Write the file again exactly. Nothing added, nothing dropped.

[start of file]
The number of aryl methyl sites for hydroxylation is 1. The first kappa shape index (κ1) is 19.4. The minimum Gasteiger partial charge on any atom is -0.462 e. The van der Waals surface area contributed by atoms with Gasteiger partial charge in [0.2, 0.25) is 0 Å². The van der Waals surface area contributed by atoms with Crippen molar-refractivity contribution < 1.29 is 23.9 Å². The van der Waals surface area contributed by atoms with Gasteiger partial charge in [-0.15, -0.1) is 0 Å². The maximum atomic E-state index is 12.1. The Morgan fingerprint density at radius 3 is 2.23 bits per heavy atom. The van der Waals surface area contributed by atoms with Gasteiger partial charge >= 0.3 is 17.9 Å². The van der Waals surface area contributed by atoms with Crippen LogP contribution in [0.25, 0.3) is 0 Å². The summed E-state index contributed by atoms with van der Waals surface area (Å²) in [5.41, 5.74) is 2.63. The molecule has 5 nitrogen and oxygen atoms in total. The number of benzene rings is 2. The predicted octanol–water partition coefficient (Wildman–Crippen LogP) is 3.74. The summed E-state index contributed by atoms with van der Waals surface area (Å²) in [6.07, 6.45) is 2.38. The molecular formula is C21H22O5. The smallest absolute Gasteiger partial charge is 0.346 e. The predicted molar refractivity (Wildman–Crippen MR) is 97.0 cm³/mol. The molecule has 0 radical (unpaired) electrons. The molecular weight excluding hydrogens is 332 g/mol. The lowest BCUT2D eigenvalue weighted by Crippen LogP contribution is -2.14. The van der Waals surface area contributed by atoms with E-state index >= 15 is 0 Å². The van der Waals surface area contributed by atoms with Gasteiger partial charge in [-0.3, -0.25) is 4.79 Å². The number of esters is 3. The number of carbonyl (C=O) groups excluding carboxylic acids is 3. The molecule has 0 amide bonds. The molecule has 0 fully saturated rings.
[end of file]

The number of aryl methyl sites for hydroxylation is 1. The first kappa shape index (κ1) is 19.4. The minimum Gasteiger partial charge on any atom is -0.462 e. The van der Waals surface area contributed by atoms with Gasteiger partial charge in [0.2, 0.25) is 0 Å². The van der Waals surface area contributed by atoms with Crippen molar-refractivity contribution < 1.29 is 23.9 Å². The van der Waals surface area contributed by atoms with Gasteiger partial charge in [-0.15, -0.1) is 0 Å². The maximum atomic E-state index is 12.1. The Morgan fingerprint density at radius 3 is 2.23 bits per heavy atom. The van der Waals surface area contributed by atoms with Gasteiger partial charge >= 0.3 is 17.9 Å². The van der Waals surface area contributed by atoms with Crippen LogP contribution in [0.25, 0.3) is 0 Å². The summed E-state index contributed by atoms with van der Waals surface area (Å²) in [5.41, 5.74) is 2.63. The molecule has 5 nitrogen and oxygen atoms in total. The number of benzene rings is 2. The predicted octanol–water partition coefficient (Wildman–Crippen LogP) is 3.74. The summed E-state index contributed by atoms with van der Waals surface area (Å²) in [6.07, 6.45) is 2.38. The molecular formula is C21H22O5. The smallest absolute Gasteiger partial charge is 0.346 e. The predicted molar refractivity (Wildman–Crippen MR) is 97.0 cm³/mol. The molecule has 0 radical (unpaired) electrons. The molecular weight excluding hydrogens is 332 g/mol. The lowest BCUT2D eigenvalue weighted by Crippen LogP contribution is -2.14. The van der Waals surface area contributed by atoms with E-state index >= 15 is 0 Å². The van der Waals surface area contributed by atoms with Gasteiger partial charge in [-0.3, -0.25) is 4.79 Å². The number of esters is 3. The number of carbonyl (C=O) groups excluding carboxylic acids is 3. The molecule has 0 amide bonds. The molecule has 0 fully saturated rings.